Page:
Metropolitan News-Enterprise


Wednesday, July 20, 2016


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Art Dealer’s Son Too Late to Sue for Legal Malpractice—C.A.




The son of a prominent Los Angeles art dealer waited too long to bring a malpractice suit against the attorneys who prepared his father’s estate plan, the Court of Appeal for this district has ruled.

Div. Eight Monday affirmed an order granting summary judgment to McDermott Will & Emery in the action brought by James Rhys Kantor.

The plaintiff was one of the children of Paul Kantor, whose galleries featured works by Richard Diebenkorn, Robert Motherwell, Mark Rothko, Adolph Gottlieb and Willem de Kooning as they were achieving prominence in the 1950s and 1960s.

Kantor died in 2002. He had been married to James Kantor’s stepmother, Ulrike Kantor, from 1960 to 1979 and again from 1997 until his death.

His previous marriage ended in divorce.

First Trust

Before he married Ulrike Kantor for the second time, he executed a trust instrument leaving his artwork to whichever of his children survived him by at least 30 days.

When he remarried, he executed a new trust instrument creating the Kantor Family Trust, leaving his “tangible personal property” including “works of art” to a survivor’s trust. Under its terms, Ulrike Kantor would receive the trust property if she survived her husband.

The Kantors used attorneys from McDermott Will in order to update their estate plan six months before Paul Kantor died.

The lawyers prepared a will transferring all of Paul Kantor’s assets to the Kantor Family Trust, and a new trust instrument providing that if his wife survived him, she would, as surviving trustee, distribute his tangible assets according to a personal effects list he would prepare. Any assets not listed would be allocated to a survivor’s trust.

Separately, $300,000 was allocated, effective upon his death, to James Kantor, with another $300,000 payable to him upon Ulrike Kantor’s death. A month after he executed those documents, he deposited $700,000 in James Kantor’s trust.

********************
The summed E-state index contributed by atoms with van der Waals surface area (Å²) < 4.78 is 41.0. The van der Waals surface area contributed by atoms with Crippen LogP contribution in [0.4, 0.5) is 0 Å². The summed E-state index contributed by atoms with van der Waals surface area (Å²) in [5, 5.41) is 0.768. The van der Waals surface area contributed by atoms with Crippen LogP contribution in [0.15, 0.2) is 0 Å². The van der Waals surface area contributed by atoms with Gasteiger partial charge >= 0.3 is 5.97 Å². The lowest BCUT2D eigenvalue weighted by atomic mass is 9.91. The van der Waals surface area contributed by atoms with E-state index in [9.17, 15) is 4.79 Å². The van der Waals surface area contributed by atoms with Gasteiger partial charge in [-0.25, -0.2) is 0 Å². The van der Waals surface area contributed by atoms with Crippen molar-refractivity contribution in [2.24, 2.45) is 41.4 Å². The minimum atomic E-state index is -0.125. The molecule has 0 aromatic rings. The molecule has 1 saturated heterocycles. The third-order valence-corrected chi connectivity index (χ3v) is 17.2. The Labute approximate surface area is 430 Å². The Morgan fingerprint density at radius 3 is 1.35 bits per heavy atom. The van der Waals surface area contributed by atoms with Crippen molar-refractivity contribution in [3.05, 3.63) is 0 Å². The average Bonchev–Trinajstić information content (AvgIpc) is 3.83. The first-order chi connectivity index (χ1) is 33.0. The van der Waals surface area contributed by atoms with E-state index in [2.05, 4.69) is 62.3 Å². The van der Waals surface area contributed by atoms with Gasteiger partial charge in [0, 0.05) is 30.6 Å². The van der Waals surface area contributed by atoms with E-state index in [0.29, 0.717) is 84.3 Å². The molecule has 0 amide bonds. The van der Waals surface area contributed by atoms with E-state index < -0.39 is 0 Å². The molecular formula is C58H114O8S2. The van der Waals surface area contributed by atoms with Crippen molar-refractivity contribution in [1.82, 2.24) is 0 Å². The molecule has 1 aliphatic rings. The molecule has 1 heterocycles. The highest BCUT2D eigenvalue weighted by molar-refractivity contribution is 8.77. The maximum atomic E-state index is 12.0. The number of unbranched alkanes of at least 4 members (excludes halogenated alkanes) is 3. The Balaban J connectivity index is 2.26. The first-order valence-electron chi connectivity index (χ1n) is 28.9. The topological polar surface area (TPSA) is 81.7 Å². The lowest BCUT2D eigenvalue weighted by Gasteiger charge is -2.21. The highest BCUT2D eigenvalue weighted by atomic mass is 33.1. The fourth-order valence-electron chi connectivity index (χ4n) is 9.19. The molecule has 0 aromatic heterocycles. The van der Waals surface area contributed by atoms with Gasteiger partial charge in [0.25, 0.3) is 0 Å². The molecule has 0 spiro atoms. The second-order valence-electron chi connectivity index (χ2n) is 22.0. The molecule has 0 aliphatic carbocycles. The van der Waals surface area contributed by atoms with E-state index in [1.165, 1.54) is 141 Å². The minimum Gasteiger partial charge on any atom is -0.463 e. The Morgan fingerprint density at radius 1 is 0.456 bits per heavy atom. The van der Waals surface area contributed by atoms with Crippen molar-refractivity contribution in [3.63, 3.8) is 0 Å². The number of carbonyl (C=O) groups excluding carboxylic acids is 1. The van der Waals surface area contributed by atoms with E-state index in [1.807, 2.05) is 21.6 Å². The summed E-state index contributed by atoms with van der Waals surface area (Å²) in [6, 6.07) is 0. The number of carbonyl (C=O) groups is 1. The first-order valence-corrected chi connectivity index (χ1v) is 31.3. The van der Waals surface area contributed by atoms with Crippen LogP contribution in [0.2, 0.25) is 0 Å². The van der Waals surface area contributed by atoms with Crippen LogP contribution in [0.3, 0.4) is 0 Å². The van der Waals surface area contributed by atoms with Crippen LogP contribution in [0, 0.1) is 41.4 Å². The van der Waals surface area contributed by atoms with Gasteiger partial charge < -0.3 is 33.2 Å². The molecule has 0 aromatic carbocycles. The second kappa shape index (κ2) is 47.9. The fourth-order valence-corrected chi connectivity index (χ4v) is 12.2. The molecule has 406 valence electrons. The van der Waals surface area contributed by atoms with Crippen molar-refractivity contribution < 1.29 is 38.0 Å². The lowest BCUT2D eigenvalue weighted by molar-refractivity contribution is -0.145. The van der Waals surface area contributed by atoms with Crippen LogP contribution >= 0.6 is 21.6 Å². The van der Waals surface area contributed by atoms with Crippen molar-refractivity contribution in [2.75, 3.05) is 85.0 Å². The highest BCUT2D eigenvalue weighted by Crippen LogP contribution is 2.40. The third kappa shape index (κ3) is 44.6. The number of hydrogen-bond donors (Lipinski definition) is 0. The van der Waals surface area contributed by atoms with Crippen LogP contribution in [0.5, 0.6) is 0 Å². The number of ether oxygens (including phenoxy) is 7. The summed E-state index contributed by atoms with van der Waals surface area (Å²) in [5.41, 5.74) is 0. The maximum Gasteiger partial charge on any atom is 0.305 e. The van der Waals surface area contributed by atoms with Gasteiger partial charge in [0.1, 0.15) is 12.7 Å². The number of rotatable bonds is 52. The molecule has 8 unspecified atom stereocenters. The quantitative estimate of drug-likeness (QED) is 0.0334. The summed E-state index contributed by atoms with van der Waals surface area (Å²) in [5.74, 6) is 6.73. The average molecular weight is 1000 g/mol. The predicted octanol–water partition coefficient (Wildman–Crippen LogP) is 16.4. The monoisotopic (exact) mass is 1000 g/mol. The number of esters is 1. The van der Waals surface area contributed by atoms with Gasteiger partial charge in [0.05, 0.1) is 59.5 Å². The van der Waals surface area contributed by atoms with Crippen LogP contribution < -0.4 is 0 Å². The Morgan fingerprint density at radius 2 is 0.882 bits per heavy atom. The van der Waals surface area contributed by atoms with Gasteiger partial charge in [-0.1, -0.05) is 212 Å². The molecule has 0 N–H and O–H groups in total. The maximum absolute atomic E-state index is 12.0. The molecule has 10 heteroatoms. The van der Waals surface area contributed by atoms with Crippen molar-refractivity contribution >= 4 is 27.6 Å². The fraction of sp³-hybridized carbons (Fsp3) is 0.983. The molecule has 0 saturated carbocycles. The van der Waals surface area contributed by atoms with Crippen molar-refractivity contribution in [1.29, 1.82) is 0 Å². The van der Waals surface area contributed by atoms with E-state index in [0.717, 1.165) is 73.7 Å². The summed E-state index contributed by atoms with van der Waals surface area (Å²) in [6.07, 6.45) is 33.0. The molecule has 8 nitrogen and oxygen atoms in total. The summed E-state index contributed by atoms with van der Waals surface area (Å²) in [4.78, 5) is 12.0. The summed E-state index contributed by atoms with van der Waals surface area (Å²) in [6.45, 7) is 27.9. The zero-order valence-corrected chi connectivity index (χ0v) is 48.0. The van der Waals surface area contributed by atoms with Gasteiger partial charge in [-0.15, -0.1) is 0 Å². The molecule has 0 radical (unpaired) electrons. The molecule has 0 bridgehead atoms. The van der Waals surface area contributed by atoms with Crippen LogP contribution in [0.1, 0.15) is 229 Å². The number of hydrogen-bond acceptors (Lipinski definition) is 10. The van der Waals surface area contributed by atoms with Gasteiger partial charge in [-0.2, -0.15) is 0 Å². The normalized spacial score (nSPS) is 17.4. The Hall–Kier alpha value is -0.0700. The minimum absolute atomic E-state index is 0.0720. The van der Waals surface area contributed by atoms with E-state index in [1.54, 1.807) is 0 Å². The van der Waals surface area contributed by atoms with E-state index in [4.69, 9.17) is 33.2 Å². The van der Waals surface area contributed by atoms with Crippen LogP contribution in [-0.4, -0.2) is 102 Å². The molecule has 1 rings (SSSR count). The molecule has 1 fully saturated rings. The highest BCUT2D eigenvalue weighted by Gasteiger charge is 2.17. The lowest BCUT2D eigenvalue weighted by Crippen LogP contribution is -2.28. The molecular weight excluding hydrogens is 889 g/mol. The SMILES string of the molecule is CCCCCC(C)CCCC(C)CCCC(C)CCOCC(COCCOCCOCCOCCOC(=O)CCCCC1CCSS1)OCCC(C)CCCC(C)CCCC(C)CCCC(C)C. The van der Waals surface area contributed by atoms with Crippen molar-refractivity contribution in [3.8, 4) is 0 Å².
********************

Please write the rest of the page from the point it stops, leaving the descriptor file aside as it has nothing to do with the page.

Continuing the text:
Paul Kantor died Dec. 23, 2002, not having prepared the personal effects list. Under the terms of the trust, all of the artwork passed to his wife.

Millions in Sales

Ulrike Kantor sold more than $7 million in artwork from her husband’s collection in 2007. In 2011, James Kantor sued his stepmother and his father’s longtime accountant, Arnold Kaufman, claiming his father never intended for Ulrike Kantor to obtain the entire collection.

The court disagreed, and confirmed the disposition of the collection on Feb. 26, 2013.

Just shy of one year later, James Kantor sued McDermott Will & Emery. He subsequently discharged his lawyers, after they had moved to withdraw, and was representing himself with opposition to a pending summary judgment motion due.

Los Angeles Superior Court Judge Lawrence Cho denied his request to continue the hearing, but allowed him to argue without having filed written opposition. Cho ruled that the defendants were entitled to judgment based on the statute of limitations, for lack of standing, and for lack of causation.

Justice Madeleine Flier, in an unpublished opinion for the Court of Appeal, said Cho was correct in ruling that the action was time-barred, and that it was unnecessary for the appellate panel to rule on the other two grounds.

‘Wrongful Act’

Flier noted that the plaintiff himself pled the allegation that the “wrongful act or omission” for which he was suing occurred before his father’s death, when the defendants “failed to properly prepare and execute” Paul Kantor’s estate plan, thereby depriving the plaintiff of a share of his father’s art collection. Suit was not filed until more than a decade later, long after the one-year limitations period expired, the justice said.

She rejected the argument that the statue was tolled because the plaintiff did not suffer “actual injury” until the court in his prior action ruled against him in February 2013. It was beyond argument, Flier said, that James Kantor was harmed when his father died and the artwork passed to his stepmother.

The jurist went on to say that Cho did not abuse his discretion by denying a continuance of the summary judgment hearing in order to permit further discovery. There was nothing the plaintiff could have discovered that would have defeated the limitations defense, she said, nor did he show that he diligently pursued discovery prior to seeking the continuance.

Attorneys on appeal were Eric Y. Nishizawa for the plaintiff and Gibson, Dunn & Crutcher’s James P. Fogelman, Shannon E. Mader and Lily Bu for the defendants.

The case is Kantor v. McDermott Will & Emery, B264278.


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